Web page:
And when, in 1964, the Six in the then EEC imposed mandatory inspection of imported meat, to be carried out at the point of slaughter, the system was based on a regime developed by the British. It had been imposed in response to the Aberdeen typhoid outbreak, which had been linked to Argentinean corned beef, again to promote confidence in international trade.

The important thing, therefore, is not the absence of regulation, but the right sort of regulation – sufficient for the purpose and not too onerous – applied only where it is needed. Where the EU most often went wrong was (and is) in applying export standards to internal trade or – where grading regulations was applied – prohibiting trade in ungraded produce. 

 
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To an extent, this is being addressed, with the EU progressively relaxing standards (allowing misshapen fruit and vegetables), so some of the the issues that Farage raise in his pamphlet have less force anyway.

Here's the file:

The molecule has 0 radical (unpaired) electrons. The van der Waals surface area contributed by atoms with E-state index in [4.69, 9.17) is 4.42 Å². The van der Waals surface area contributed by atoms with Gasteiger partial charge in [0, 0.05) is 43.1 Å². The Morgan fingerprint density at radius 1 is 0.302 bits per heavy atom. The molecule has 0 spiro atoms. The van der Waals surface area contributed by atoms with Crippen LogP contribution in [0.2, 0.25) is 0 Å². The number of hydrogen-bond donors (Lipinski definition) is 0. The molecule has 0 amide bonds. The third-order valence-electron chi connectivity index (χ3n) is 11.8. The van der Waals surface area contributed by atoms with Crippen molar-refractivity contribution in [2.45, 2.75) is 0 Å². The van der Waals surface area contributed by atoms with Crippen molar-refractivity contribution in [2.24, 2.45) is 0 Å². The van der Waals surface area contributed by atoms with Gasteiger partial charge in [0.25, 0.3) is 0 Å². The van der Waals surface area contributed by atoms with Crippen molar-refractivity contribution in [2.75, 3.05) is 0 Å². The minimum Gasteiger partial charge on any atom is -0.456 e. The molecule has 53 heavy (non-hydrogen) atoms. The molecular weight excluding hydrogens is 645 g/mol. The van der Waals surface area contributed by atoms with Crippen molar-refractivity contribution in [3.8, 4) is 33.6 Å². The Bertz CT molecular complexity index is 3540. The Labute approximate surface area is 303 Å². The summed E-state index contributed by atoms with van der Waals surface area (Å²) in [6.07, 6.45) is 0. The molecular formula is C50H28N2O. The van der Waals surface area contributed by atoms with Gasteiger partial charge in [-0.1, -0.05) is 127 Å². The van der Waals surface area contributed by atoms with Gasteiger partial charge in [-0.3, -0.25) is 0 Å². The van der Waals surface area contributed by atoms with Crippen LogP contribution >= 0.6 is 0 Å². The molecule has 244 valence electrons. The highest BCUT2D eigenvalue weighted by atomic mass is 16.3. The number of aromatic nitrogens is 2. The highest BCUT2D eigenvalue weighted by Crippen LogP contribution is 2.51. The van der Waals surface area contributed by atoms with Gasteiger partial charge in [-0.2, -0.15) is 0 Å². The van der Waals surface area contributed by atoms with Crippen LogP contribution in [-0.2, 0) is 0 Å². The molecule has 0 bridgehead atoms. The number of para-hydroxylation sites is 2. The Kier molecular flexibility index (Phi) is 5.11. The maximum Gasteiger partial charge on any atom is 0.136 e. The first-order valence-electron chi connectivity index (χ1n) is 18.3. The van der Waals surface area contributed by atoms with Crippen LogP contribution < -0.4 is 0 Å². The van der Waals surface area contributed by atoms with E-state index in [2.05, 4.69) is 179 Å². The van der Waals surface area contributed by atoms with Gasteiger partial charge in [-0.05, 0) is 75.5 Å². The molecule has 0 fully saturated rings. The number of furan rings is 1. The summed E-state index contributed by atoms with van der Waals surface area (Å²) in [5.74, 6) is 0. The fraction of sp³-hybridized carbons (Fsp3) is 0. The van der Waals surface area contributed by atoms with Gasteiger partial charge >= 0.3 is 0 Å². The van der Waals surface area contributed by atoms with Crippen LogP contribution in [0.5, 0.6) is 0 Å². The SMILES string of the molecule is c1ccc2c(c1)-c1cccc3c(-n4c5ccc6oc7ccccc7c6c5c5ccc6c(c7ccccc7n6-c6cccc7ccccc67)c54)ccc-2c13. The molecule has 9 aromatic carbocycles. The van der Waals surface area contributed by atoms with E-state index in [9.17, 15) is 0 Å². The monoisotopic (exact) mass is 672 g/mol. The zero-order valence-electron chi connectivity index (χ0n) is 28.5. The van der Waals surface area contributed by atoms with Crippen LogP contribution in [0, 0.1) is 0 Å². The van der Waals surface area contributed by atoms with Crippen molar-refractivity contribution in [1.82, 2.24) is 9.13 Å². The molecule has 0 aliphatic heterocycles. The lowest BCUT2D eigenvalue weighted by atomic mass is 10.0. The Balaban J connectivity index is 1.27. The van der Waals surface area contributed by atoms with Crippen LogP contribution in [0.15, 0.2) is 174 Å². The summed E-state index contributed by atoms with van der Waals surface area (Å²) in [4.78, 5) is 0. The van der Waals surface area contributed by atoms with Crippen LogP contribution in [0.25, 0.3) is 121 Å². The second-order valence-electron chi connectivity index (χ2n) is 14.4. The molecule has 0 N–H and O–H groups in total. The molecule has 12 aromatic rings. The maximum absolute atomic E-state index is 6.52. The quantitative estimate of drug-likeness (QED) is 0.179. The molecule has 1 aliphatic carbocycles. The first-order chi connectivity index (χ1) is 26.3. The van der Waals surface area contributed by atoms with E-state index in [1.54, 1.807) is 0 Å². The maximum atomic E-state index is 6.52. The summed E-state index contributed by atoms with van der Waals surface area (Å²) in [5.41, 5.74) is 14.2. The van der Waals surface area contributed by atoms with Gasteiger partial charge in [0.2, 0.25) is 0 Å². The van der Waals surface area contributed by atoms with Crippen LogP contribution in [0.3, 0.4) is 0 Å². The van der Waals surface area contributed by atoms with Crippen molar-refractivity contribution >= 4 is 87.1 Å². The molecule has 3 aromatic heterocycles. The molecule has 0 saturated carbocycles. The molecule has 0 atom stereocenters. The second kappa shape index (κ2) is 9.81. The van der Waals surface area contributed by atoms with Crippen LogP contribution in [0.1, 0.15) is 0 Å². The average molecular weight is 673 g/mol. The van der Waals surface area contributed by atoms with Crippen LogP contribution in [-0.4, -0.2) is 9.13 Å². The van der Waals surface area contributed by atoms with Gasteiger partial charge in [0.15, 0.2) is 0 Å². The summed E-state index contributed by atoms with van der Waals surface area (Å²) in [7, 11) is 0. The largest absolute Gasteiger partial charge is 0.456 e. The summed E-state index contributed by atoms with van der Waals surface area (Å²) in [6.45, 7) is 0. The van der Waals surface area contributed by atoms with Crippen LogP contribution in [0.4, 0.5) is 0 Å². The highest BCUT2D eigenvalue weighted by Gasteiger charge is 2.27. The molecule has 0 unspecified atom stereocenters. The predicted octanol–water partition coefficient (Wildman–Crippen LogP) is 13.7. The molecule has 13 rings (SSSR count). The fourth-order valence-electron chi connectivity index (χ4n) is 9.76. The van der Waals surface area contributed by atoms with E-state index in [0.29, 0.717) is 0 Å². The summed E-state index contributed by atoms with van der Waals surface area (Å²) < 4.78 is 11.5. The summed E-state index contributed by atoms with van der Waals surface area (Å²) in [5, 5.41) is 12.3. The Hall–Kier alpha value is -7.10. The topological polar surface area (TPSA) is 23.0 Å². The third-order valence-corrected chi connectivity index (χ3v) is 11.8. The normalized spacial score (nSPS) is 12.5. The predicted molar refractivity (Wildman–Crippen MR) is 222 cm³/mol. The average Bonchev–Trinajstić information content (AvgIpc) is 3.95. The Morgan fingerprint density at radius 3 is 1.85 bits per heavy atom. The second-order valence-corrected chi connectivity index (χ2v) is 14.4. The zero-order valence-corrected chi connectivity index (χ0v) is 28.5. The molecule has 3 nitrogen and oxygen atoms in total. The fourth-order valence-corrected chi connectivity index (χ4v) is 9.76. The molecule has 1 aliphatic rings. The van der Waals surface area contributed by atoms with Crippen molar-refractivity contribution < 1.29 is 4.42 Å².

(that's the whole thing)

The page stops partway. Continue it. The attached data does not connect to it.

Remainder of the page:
That aside, regulation does not only apply to goods, but also services such as air travel. Here for instance, if we look at requirements for commercial aviation, we see minimum regulations applied to the equipment required by airliners to enable them to land in reduced visibility conditions.

Knowing Farage’s intimate acquaintance with aviation safety, one suspects he would not want to see such regulations removed or weakened. Would he really be happy with a blank piece of paper when it came to his flying to Strasbourg to pick up his expenses?

Thus, the real issue is that, even if reduced, a huge tranche of trade regulation will remain. It cannot be wished away. We thus have to find a way of dealing with the continuing process of adding, modifying and adapting trade regulations while outside the EU yet still trading with its member states.

In this context, to pretend that we can live without trade regulation is not helpful to the cause. We need more sophisticated arguments to carry the doubters, coming up with real world solutions that demonstrate our understanding of the realities of modern international trade. Farage’s fluff simply isn’t good enough.

COMMENT THREAD

Richard North 22/09/2012


 EU referendum: delaying the inevitable

Friday 21 September 2012

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Farage put his finger on the Cameron dilemma this morning, pointing to the Conservative leader’s credibility gap when it comes to promising a referendum.